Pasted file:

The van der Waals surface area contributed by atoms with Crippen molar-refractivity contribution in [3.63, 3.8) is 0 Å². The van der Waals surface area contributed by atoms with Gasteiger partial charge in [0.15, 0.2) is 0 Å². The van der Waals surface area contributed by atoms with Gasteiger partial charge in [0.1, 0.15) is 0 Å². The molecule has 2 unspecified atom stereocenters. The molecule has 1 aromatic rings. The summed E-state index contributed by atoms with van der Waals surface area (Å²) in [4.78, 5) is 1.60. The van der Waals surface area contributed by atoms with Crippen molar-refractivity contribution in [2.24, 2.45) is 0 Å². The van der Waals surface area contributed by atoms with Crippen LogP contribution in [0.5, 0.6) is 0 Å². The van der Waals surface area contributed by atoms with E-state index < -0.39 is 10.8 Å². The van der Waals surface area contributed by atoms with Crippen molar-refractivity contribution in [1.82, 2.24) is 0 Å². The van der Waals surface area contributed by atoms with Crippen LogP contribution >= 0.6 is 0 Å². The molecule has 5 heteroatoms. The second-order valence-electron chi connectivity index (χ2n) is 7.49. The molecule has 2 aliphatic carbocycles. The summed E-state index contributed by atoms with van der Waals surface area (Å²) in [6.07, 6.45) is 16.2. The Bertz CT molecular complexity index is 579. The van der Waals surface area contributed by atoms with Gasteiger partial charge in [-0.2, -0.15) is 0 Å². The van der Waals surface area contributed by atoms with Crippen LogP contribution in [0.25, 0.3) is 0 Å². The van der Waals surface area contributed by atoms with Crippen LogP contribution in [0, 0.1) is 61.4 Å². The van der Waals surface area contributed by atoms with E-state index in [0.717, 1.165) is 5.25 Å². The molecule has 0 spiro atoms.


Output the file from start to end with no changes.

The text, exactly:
The van der Waals surface area contributed by atoms with Crippen molar-refractivity contribution in [3.63, 3.8) is 0 Å². The van der Waals surface area contributed by atoms with Gasteiger partial charge in [0.15, 0.2) is 0 Å². The van der Waals surface area contributed by atoms with Gasteiger partial charge in [0.1, 0.15) is 0 Å². The molecule has 2 unspecified atom stereocenters. The molecule has 1 aromatic rings. The summed E-state index contributed by atoms with van der Waals surface area (Å²) in [4.78, 5) is 1.60. The van der Waals surface area contributed by atoms with Crippen molar-refractivity contribution in [2.24, 2.45) is 0 Å². The van der Waals surface area contributed by atoms with Crippen LogP contribution in [0.5, 0.6) is 0 Å². The van der Waals surface area contributed by atoms with E-state index < -0.39 is 10.8 Å². The van der Waals surface area contributed by atoms with Crippen molar-refractivity contribution in [1.82, 2.24) is 0 Å². The van der Waals surface area contributed by atoms with Crippen LogP contribution >= 0.6 is 0 Å². The molecule has 5 heteroatoms. The second-order valence-electron chi connectivity index (χ2n) is 7.49. The molecule has 2 aliphatic carbocycles. The summed E-state index contributed by atoms with van der Waals surface area (Å²) in [6.07, 6.45) is 16.2. The Bertz CT molecular complexity index is 579. The van der Waals surface area contributed by atoms with Gasteiger partial charge in [-0.2, -0.15) is 0 Å². The van der Waals surface area contributed by atoms with Crippen LogP contribution in [0.25, 0.3) is 0 Å². The van der Waals surface area contributed by atoms with Crippen LogP contribution in [0, 0.1) is 61.4 Å². The van der Waals surface area contributed by atoms with E-state index in [0.717, 1.165) is 5.25 Å². The molecule has 0 spiro atoms.